Pasteurized Orange Juice – What Is It and How Does It Work?
Pasteurization is a process that helps ensure food doesn’t spoil for an extended amount of time. You may have heard about pasteurized milk and cheese, but did you know many mass-produced brands of juice are pasteurized, too?
Although you can pasteurize your juice at home, your need to do so depends on how long you want it to stay good. I squeeze fresh orange juice every two days, which means I don’t need to worry about it spoiling. But if you’re worried about bacteria, you can still pasteurize.
Let’s go through the pasteurization process for orange juice and explain how it works to keep your juice fresh for long periods.
What Is Pasteurization?
In 1864, Louis Pasteur came up with a way to kill harmful bacteria in milk, which helped extend the shelf life of milk. Soon, as the success of this process was discovered, pasteurization became a common practice in many food packaging procedures.
How Does Pasteurization Work?
Pasteurization works by heating a liquid to a certain temperature and keeping it at that temperature for an extended length of time. In mass-production settings, there are two primary ways to pasteurize products.
The first way is called ‘batch pasteurization.’ Batch pasteurization requires the producer to heat the liquid to at least 145ºF for 30 minutes. The second type is called ‘high-temperature pasteurization.’ This method requires higher temperatures for only a few seconds.
If you decide to pasteurize orange juice, you’ll need a double boiler and a good thermometer. Start by boiling water and then place the container with the juice above it. Ensure it reaches at least 145ºF and stays at that temperature for 30 minutes.
How to Make Orange Juice – Quick and Easy
Now that you know almost everything you need to know about fresh-squeezed orange juice and how much juice is in one orange, we can discuss how to make super quick orange juice at home in two easy steps!
You will need the following tools and ingredients:
- Three or four oranges of your choosing (2.5 pounds)
- Citrus juicer
- Blender or mechanical juicer
Step 1: Prepare the Oranges
Start by cutting the oranges in half. If you’re using a blender or mechanical juicer, you should peel the oranges, too.
You can remove the pith (the white tissue) from the orange if you like. Pith has a bitter flavor that many people don’t enjoy in their juice. It will also reduce the amount of pulp in your juice.
Next, remove any of the seeds you can see from the orange. Seeds will negatively impact the amount of juice each orange produces, as well as give your juice a weird flavor. It’s best to remove them before juicing.
Step 2: Juice
Using your citrus juicer, place half an orange in the compartment. Then, press down with force to squeeze out the juice. Rotate the orange a couple of times and repeat the process. You can reposition the orange if you think there’s more juice left inside.
Repeat the process with your orange halves. After you squeeze out all of the juice, you’ll be left with orange tissue in your citrus juicer. To add the pulp into your juice, you can spoon as much of that as you like.
Alternative: Use a Juicer or Blender
If you have a mechanical juicer or a blender, making orange juice is even easier. Once you finish peeling the oranges, cut them into small chunks.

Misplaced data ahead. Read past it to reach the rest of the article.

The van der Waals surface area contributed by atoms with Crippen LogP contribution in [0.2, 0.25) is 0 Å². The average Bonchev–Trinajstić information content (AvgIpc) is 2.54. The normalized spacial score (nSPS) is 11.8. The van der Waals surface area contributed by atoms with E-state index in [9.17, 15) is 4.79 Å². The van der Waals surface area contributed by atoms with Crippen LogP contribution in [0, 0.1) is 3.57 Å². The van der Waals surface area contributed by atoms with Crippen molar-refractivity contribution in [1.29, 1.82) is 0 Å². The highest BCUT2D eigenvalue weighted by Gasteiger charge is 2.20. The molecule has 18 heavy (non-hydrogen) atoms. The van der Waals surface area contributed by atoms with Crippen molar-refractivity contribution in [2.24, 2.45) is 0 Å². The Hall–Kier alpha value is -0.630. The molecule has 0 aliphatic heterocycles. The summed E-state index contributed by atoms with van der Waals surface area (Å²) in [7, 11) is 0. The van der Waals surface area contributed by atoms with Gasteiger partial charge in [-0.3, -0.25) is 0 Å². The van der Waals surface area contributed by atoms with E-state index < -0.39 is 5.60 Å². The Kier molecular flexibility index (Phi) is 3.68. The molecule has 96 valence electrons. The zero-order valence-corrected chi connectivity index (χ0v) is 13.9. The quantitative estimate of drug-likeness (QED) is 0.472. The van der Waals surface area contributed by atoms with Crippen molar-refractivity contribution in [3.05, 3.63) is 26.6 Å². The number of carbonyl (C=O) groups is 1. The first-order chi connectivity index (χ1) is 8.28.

If you’re using a blender, deposit all the chinks into the blender. Then, blend until the juice reaches a consistency you enjoy.
If you’re using a mechanical juicer, feed the chunks into the juicer chute a few chunks at a time. Repeat the process until you’ve juiced all the chunks.
What Is Pulp in Orange Juice – and Why Do Many Not Like It?
Pulp is one of the most controversial aspects of orange juice. Some people love it and can’t get enough, while others are disgusted by its presence in their juice. So what is pulp, and why do so many not like it?
Inside of oranges are thousands of little ‘sacks’ of juice that together make up an orange. Inside the sacks is juice, but the sacks themselves are made from a fibrous substance that keeps the juice in place.
When you juice an orange, the juice explodes from the sacks. The sacks are left behind. When the sacks are added back to the juice, that’s where pulp comes from.
Some people don’t like pulp in their juice. The most commonly cited reason for a dislike of pulp is the texture it provides the drink. Instead of a consistent texture, pulp gives orange juice a stringy, thick texture. Some people don’t enjoy the flavor of orange juice with pulp, either.
How Much Vitamin C in Orange Juice?
Vitamin C is one the most commonly given reasons why orange juice is a good drink choice. Vitamin C is the most prominent nutrient in orange juice, and it can help you achieve your recommended daily intake.
In one cup of orange juice, roughly eight ounces, there are 120 milligrams of vitamin C. The recommended daily intake of vitamin C is between 90 and 100 milligrams of vitamin C every day. So, one large glass of orange juice has enough vitamin C to keep you healthy.
Vitamin C is important to keep your body healthy and feeling good. A lack of vitamin C can cause:
- Decreased immune response
- Dry hair
- Easy bruising
- Dry skin
- Painful joints
In severe cases, a lack of vitamin C can cause a condition called scurvy. Scurvy is a condition that develops when your body hasn’t been given any vitamin C. It generally occurs in older adults and those without the means to take care of themselves. It can cause death.
With all the important questions answered, this was everything you’d need to know about orange juice. So the only thing left to do is to get to juicing and exploring all the orange juice possibilities you and your friends and family can enjoy at any time!